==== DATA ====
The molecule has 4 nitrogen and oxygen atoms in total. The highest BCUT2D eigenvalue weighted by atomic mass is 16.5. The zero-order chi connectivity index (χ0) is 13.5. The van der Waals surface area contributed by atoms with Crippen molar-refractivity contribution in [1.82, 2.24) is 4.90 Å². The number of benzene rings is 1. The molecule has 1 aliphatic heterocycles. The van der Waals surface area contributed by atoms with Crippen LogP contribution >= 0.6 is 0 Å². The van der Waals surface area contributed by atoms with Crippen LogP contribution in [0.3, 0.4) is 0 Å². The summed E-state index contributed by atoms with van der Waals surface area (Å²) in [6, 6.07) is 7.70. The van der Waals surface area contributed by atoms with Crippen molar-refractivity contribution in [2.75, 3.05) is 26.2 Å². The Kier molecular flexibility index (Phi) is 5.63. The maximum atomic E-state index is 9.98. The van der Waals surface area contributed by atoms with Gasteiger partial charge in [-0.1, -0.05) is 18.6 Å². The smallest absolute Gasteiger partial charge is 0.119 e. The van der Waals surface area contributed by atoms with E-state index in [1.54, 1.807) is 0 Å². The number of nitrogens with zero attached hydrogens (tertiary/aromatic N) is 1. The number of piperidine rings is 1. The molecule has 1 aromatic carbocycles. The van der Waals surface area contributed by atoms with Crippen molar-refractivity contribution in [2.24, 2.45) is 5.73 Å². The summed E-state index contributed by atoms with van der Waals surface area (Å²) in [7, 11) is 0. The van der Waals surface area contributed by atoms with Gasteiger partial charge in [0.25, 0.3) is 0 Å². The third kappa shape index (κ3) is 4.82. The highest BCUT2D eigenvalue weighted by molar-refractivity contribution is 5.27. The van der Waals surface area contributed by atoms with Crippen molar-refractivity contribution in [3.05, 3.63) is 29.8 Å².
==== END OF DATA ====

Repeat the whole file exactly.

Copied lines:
The molecule has 4 nitrogen and oxygen atoms in total. The highest BCUT2D eigenvalue weighted by atomic mass is 16.5. The zero-order chi connectivity index (χ0) is 13.5. The van der Waals surface area contributed by atoms with Crippen molar-refractivity contribution in [1.82, 2.24) is 4.90 Å². The number of benzene rings is 1. The molecule has 1 aliphatic heterocycles. The van der Waals surface area contributed by atoms with Crippen LogP contribution >= 0.6 is 0 Å². The van der Waals surface area contributed by atoms with Crippen LogP contribution in [0.3, 0.4) is 0 Å². The summed E-state index contributed by atoms with van der Waals surface area (Å²) in [6, 6.07) is 7.70. The van der Waals surface area contributed by atoms with Crippen molar-refractivity contribution in [2.75, 3.05) is 26.2 Å². The Kier molecular flexibility index (Phi) is 5.63. The maximum atomic E-state index is 9.98. The van der Waals surface area contributed by atoms with Gasteiger partial charge in [-0.1, -0.05) is 18.6 Å². The smallest absolute Gasteiger partial charge is 0.119 e. The van der Waals surface area contributed by atoms with E-state index in [1.54, 1.807) is 0 Å². The number of nitrogens with zero attached hydrogens (tertiary/aromatic N) is 1. The number of piperidine rings is 1. The molecule has 1 aromatic carbocycles. The van der Waals surface area contributed by atoms with Crippen molar-refractivity contribution in [2.24, 2.45) is 5.73 Å². The summed E-state index contributed by atoms with van der Waals surface area (Å²) in [7, 11) is 0. The van der Waals surface area contributed by atoms with Gasteiger partial charge in [0.25, 0.3) is 0 Å². The third kappa shape index (κ3) is 4.82. The highest BCUT2D eigenvalue weighted by molar-refractivity contribution is 5.27. The van der Waals surface area contributed by atoms with Crippen molar-refractivity contribution in [3.05, 3.63) is 29.8 Å².